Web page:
Wow, that's really great to hear all your work you're doing with the farmers to incentivize more sustainable farming practices. And I know you've recently became B Corp certified as well. Could you please explain a little bit more to our listeners? What does that mean for a company to obtain B Corp status? What are the steps involved in the process? And what advice would you give to other companies trying to reach a status as well?

Loan 04:27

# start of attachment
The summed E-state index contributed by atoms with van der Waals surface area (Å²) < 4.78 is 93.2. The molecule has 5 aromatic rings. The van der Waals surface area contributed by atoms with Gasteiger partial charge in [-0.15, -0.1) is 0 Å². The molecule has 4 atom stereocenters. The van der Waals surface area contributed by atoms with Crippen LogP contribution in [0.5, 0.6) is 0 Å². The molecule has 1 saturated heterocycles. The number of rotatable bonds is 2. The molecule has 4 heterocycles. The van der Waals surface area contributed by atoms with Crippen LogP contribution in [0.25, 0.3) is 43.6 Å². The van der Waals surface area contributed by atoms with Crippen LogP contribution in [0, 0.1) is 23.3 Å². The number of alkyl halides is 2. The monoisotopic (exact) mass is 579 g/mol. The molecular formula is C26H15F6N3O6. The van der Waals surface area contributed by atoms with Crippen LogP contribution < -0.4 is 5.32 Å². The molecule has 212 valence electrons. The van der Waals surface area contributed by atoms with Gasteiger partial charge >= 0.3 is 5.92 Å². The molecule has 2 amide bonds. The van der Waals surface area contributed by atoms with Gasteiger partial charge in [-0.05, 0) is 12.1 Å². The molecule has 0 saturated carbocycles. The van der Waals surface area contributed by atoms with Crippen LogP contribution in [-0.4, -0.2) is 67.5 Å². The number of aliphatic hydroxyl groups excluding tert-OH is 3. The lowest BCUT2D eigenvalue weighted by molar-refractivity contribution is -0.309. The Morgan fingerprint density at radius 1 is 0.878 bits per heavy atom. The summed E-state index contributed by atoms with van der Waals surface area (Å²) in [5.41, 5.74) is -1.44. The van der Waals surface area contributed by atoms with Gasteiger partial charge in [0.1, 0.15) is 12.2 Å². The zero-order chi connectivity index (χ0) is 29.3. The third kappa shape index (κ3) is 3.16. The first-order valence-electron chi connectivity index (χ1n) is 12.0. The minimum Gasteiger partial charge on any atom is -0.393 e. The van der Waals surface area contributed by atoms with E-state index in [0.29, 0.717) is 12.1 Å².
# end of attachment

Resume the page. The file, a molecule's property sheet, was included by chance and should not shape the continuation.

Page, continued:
Yes, indeed, we are B Corp certified. And for us, it's a great honour to be part of the growing B-corp community, which actually is formed by small startup like Baïa Food and big corporation like Danone, for example. Although in multinational companies, every country has to obtain its own certification by applying independently, which is something that we think it's very interesting and makes sense. As we see it, it's a way to show the consumers that we do our homework in terms of sustainability and sustainable practices in our business models. And that the business is not only focused on generating profit, which of course is needed, but that in the decision making, the welfare of the planet and how we exploit the resources we do with business with is taken into consideration. And in my opinion, in young companies, sustainability must be imprinted in the DNA. It is not acceptable anymore to look away from how the raw materials we use are extracted. We need to be part of the solution to business as usual, and not make the problem bigger. To obtain the B Corp certification is a tedious process. And you have to dedicate time and efforts to it. You have to make changes in your internal organisation, involve your employees, create new protocols and processes and ask yourself many, many questions about how you're really running things. Because sometimes you think you do the way and then when when you're confronted to questions, you actually see that it's the other way around. And then once you answer all the questions, you have also to submit all the documentation they asked you, and you have the calls with the auditors, and you enter it then into the evaluation process, which takes several months. My advice is to take it as an internal project and give it priority. And also assign a project manager to it, which will be in charge of the sustainable and ethical practices inside the company, and give this person the responsibility and resources it needs to do the job as well as a lot of trust, because this audit touches every corner and every edge of the company.